Consultative selling can be accomplished in any channel. Still, the sales staff need to understand the channel, recognize the sales queues in the channel, and how the products and features in the channel interact. It is vital to ensure that existing and potential credit union staff can effectively function within the digital channel. The critical point here is that familiarity with the digital channel and the ability to sell within the channel are prerequisites for a digital-first strategy.
Measures of Success
What metrics is your credit union using to measure a thriving digital-first culture? Products per household, length of membership, and average daily balance are necessary fundamental measures of success. Employee cross-sell ratio is also an important metric to measure. Credit union often cite new digital banking registrations as a vital cross-sell metric, and part of the employee cross-sell ratio, but are they?
Isn't a digital banking registration with no use synonymous with the cross-sold checking account that never has any activity or balance? If we take it one step past digital enrollment, how often does the user interact with the digital channel? How many additional digital products and services has the user enabled since enrolling?
Potential success metrics for the digital channel are how many monthly logins, the length of stay in the application per session, and the number of digital products and services actively used. A digital user who logs in to look at their account once or twice a month and uses no other digital products and services is probably using those services elsewhere. A digital channel success metric that stops at new user registration limits the digital-first strategy of the credit union.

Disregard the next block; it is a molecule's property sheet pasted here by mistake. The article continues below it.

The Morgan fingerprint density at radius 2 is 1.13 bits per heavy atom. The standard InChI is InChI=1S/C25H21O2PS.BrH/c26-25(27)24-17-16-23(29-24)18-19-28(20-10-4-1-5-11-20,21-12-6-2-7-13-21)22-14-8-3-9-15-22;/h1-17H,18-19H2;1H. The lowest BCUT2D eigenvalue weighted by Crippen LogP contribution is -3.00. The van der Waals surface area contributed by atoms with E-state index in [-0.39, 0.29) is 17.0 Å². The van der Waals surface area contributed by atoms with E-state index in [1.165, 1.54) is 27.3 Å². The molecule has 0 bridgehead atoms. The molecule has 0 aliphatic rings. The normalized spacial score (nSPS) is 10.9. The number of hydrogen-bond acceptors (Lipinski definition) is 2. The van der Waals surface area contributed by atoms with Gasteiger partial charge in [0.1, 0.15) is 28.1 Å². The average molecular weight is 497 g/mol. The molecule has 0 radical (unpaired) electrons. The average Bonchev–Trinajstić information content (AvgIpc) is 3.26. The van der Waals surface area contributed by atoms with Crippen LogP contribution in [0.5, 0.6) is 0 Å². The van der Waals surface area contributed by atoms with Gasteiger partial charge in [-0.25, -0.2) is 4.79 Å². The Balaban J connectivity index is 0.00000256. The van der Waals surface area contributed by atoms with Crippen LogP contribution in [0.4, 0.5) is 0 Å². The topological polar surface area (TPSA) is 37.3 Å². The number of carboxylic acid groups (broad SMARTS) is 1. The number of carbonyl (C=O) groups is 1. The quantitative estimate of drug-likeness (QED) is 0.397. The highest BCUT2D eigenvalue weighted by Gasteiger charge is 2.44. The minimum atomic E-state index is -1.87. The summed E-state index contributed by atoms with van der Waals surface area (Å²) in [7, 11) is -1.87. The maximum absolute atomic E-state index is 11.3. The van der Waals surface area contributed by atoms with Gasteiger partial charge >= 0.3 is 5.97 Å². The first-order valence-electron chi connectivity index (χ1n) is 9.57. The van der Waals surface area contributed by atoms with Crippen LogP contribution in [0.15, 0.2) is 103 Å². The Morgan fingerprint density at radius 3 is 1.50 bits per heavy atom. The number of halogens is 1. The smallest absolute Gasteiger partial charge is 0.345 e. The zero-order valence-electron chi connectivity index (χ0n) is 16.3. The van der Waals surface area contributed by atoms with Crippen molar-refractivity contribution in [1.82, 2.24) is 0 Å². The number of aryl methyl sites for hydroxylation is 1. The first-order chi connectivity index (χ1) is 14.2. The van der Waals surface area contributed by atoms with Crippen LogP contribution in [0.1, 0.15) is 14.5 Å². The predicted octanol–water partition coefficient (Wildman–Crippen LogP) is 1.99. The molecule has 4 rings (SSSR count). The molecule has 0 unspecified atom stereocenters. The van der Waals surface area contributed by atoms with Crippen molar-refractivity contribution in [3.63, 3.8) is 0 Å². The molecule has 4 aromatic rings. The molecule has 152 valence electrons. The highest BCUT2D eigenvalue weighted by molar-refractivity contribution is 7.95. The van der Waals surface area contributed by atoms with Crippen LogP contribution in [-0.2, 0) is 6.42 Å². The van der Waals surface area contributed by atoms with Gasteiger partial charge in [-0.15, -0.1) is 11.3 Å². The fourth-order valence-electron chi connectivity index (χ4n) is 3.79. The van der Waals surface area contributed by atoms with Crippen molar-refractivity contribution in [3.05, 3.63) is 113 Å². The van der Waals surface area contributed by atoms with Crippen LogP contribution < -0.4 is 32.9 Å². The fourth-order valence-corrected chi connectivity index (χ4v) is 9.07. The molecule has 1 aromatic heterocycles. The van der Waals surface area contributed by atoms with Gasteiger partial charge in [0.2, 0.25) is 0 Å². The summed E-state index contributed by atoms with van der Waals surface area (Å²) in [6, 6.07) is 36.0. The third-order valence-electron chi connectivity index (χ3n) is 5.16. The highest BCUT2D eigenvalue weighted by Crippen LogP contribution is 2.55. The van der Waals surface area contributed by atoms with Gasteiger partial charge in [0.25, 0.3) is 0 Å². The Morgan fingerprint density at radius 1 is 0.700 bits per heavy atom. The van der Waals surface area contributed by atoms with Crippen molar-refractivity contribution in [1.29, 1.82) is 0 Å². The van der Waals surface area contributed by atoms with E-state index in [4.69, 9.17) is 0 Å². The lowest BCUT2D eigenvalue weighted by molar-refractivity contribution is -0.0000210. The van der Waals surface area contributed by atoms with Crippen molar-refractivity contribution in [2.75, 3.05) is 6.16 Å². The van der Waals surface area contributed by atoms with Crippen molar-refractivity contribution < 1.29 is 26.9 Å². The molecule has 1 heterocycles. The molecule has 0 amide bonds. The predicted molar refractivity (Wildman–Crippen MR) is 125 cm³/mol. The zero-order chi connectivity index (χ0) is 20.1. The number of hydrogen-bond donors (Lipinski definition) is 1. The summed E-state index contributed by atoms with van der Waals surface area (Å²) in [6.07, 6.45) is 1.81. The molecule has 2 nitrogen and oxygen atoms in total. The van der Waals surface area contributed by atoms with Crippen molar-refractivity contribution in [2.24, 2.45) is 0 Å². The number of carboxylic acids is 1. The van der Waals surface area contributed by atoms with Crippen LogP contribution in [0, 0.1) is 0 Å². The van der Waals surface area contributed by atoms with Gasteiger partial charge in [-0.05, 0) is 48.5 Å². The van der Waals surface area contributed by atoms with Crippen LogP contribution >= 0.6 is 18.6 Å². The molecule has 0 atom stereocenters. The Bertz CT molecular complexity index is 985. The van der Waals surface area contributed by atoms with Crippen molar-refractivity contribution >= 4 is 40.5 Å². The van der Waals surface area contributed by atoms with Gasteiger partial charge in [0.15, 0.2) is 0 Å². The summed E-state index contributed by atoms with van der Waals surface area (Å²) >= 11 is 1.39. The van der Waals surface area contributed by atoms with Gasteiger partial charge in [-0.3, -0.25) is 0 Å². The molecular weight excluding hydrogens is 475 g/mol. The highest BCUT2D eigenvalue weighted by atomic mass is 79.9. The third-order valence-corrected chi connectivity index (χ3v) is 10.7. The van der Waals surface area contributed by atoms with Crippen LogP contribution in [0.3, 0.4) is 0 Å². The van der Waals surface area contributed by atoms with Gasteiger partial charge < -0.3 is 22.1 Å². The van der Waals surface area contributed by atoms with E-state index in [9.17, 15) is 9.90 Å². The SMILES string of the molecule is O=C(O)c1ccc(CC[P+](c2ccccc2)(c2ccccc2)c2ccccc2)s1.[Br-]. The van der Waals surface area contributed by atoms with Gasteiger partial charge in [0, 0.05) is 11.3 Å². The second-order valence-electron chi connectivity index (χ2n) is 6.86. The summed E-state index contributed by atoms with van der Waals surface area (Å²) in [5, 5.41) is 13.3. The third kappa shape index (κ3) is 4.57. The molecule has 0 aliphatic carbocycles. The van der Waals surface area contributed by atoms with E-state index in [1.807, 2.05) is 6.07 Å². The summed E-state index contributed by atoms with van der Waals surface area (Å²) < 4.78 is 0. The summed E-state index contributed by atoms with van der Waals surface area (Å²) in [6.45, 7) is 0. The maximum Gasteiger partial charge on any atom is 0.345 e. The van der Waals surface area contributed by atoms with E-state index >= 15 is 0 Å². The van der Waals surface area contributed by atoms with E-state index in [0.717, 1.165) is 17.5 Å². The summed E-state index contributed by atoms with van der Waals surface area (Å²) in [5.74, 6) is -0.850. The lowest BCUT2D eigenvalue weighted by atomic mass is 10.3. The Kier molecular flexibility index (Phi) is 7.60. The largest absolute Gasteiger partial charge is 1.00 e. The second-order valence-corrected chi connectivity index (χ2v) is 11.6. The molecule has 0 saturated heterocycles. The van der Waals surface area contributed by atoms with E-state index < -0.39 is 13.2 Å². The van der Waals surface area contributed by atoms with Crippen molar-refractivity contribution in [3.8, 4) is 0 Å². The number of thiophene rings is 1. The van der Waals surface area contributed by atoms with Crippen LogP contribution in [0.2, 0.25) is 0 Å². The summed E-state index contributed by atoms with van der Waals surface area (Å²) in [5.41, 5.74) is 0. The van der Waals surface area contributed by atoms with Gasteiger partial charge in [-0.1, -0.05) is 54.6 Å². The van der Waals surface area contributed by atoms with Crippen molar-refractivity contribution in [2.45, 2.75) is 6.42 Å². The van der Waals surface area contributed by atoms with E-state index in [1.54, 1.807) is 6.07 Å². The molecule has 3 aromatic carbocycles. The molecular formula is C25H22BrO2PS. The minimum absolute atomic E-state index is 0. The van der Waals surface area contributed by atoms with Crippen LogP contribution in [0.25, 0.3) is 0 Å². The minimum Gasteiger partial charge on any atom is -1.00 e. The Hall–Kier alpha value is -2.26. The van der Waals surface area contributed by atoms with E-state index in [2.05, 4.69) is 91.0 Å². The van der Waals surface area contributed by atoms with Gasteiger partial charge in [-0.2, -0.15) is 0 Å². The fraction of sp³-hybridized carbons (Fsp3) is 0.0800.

Employee Digital Channel Usage
We have saved perhaps the most crucial component for last. Do your employees have their paycheck direct deposited into another financial institution? What does that say about the value the employee places on your products and services? And, without any account relationship with you, how can they effectively cross-sell products and services? They cannot sell something that they do not use. How could an employee who does not your digital application or any of the products or services within it effectively cross-sell or provide service to a digital user?